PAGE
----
UK

RBS Confirms 2,000 Jobs To Go As Shares Tumble And Stephen Hester Quits

13/06/2013 10:55 BST | Updated 13/08/2013 10:12 BST
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The Royal Bank of Scotland (RBS) London headquarters is pictured on February 28, 2013. State-rescued Royal Bank of Scotland said Thursday that net losses almost tripled to £5.97 billion in 2012, when it was hit by compensation payouts, Libor rate-rigging fines and a vast accounting charge. AFP PHOTO / ANDREW COWIE (Photo credit should read ANDREW COWIE/AFP/Getty Images)

Royal Bank of Scotland confirmed plans for the loss of 2,000 investment banking jobs today as its shares tumbled on the back of chief executive Stephen Hester's surprise exit.

Sources at the taxpayer-backed lender said the roles will be cut over the next two years under plans to further shrink its investment banking business.

Job losses will be spread globally across the markets division, although it is not clear how many staff will be affected in the UK.

It is feared that while the cuts will be spread across the world, job numbers in the City will be badly hit as the global investment arm is reduced from 11,000 to 9,000 employees.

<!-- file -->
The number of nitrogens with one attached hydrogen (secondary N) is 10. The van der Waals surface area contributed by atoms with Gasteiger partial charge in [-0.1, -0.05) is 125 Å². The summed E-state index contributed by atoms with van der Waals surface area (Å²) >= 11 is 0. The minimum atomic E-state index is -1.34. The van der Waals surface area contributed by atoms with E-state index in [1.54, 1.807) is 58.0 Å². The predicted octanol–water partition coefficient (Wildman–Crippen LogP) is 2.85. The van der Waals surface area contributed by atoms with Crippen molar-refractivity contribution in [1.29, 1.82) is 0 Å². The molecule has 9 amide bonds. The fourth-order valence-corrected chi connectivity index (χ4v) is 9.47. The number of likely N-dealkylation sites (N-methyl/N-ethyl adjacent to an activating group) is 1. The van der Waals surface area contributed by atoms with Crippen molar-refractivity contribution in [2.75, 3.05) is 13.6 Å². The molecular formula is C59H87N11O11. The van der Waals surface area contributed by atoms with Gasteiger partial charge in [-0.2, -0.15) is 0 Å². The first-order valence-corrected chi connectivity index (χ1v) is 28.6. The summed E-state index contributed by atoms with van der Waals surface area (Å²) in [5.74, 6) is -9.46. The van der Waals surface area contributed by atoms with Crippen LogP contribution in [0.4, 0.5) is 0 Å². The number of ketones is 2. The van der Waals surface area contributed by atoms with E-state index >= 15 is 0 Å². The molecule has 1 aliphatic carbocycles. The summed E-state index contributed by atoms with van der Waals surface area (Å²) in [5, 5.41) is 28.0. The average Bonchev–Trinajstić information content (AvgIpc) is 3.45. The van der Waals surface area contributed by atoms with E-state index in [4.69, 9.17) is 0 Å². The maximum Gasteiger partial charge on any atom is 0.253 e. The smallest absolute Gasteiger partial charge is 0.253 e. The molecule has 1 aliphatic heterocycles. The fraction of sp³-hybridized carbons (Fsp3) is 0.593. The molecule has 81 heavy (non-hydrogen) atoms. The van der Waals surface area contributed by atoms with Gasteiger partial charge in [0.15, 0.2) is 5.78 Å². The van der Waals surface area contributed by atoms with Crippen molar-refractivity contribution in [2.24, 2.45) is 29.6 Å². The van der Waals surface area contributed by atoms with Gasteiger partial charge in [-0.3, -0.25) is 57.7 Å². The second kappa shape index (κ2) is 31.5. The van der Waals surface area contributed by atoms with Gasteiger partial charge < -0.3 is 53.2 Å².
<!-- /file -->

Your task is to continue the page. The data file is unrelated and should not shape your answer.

The blow comes just a day after Mr Hester announced he would be leaving the bank by December - a decision that took markets by surprise, sending shares down 6% on Thursday morning.

Mr Hester is to leave later this year and will receive 12 months' pay and benefits worth £1.6 million and the potential for a £4 million shares windfall from a long-term incentive scheme. He will receive no bonus for 2013.

Uncertainty about the future of the 81%-taxpayer-backed bank saw its price drop 19.5p to 306.2p, with analysts at Shore Capital downgrading the stock to a "sell" rating.

The investment banking jobs cull comes as RBS takes further action to trim costs in the unit, having already halved the number of staff in the division from 24,100 to 11,300 last year.

It has slashed investment banking costs from £5.8 billion to £2.9 billion, but wants to reduce this further to between £2 billion and £2.25 billion.

The bank's Asian operations are expected to take the brunt of the job losses as RBS refocuses on trading hubs in London, Stamford in America, Tokyo and Singapore.